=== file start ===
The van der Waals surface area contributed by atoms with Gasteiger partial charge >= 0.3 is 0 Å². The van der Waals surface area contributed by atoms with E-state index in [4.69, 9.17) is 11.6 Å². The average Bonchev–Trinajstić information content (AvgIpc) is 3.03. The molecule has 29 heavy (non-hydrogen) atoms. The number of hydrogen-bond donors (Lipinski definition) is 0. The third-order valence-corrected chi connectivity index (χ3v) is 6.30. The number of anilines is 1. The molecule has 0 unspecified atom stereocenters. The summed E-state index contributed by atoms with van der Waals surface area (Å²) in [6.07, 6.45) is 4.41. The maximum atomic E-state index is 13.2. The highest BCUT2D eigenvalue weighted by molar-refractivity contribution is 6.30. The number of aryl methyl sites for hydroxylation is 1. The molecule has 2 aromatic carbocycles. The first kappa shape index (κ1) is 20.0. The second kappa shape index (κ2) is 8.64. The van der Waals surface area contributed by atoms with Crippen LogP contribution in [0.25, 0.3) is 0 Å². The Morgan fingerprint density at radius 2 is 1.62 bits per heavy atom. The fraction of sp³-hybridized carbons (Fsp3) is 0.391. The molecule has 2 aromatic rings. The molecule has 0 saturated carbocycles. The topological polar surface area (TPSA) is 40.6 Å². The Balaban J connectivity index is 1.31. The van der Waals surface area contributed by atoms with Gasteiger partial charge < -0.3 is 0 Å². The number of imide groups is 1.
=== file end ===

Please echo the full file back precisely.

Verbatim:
The van der Waals surface area contributed by atoms with Gasteiger partial charge >= 0.3 is 0 Å². The van der Waals surface area contributed by atoms with E-state index in [4.69, 9.17) is 11.6 Å². The average Bonchev–Trinajstić information content (AvgIpc) is 3.03. The molecule has 29 heavy (non-hydrogen) atoms. The number of hydrogen-bond donors (Lipinski definition) is 0. The third-order valence-corrected chi connectivity index (χ3v) is 6.30. The number of anilines is 1. The molecule has 0 unspecified atom stereocenters. The summed E-state index contributed by atoms with van der Waals surface area (Å²) in [6.07, 6.45) is 4.41. The maximum atomic E-state index is 13.2. The highest BCUT2D eigenvalue weighted by molar-refractivity contribution is 6.30. The number of aryl methyl sites for hydroxylation is 1. The molecule has 2 aromatic carbocycles. The first kappa shape index (κ1) is 20.0. The second kappa shape index (κ2) is 8.64. The van der Waals surface area contributed by atoms with Crippen LogP contribution in [0.25, 0.3) is 0 Å². The Morgan fingerprint density at radius 2 is 1.62 bits per heavy atom. The fraction of sp³-hybridized carbons (Fsp3) is 0.391. The molecule has 2 aromatic rings. The molecule has 0 saturated carbocycles. The topological polar surface area (TPSA) is 40.6 Å². The Balaban J connectivity index is 1.31. The van der Waals surface area contributed by atoms with Gasteiger partial charge < -0.3 is 0 Å². The number of imide groups is 1.